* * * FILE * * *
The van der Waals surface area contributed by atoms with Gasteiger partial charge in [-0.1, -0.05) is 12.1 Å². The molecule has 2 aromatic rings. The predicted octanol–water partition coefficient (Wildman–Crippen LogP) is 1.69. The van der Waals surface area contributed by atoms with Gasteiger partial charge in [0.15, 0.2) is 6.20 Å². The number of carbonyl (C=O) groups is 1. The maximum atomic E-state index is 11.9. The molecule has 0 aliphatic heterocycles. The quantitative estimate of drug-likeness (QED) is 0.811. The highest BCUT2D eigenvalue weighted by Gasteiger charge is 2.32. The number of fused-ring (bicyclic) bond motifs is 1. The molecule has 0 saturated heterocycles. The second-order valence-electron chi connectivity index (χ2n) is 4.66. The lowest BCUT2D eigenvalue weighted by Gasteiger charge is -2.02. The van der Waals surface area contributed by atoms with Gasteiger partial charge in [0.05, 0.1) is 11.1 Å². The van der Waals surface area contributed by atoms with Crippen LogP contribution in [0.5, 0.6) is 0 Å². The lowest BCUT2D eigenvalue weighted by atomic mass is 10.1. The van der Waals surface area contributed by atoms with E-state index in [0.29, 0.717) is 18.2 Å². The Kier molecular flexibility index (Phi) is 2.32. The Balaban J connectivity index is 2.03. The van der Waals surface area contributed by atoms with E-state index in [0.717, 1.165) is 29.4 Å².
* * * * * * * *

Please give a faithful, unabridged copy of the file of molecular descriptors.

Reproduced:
The van der Waals surface area contributed by atoms with Gasteiger partial charge in [-0.1, -0.05) is 12.1 Å². The molecule has 2 aromatic rings. The predicted octanol–water partition coefficient (Wildman–Crippen LogP) is 1.69. The van der Waals surface area contributed by atoms with Gasteiger partial charge in [0.15, 0.2) is 6.20 Å². The number of carbonyl (C=O) groups is 1. The maximum atomic E-state index is 11.9. The molecule has 0 aliphatic heterocycles. The quantitative estimate of drug-likeness (QED) is 0.811. The highest BCUT2D eigenvalue weighted by Gasteiger charge is 2.32. The number of fused-ring (bicyclic) bond motifs is 1. The molecule has 0 saturated heterocycles. The second-order valence-electron chi connectivity index (χ2n) is 4.66. The lowest BCUT2D eigenvalue weighted by Gasteiger charge is -2.02. The van der Waals surface area contributed by atoms with Gasteiger partial charge in [0.05, 0.1) is 11.1 Å². The van der Waals surface area contributed by atoms with Crippen LogP contribution in [0.5, 0.6) is 0 Å². The lowest BCUT2D eigenvalue weighted by atomic mass is 10.1. The van der Waals surface area contributed by atoms with E-state index in [0.29, 0.717) is 18.2 Å². The Kier molecular flexibility index (Phi) is 2.32. The Balaban J connectivity index is 2.03. The van der Waals surface area contributed by atoms with E-state index in [0.717, 1.165) is 29.4 Å².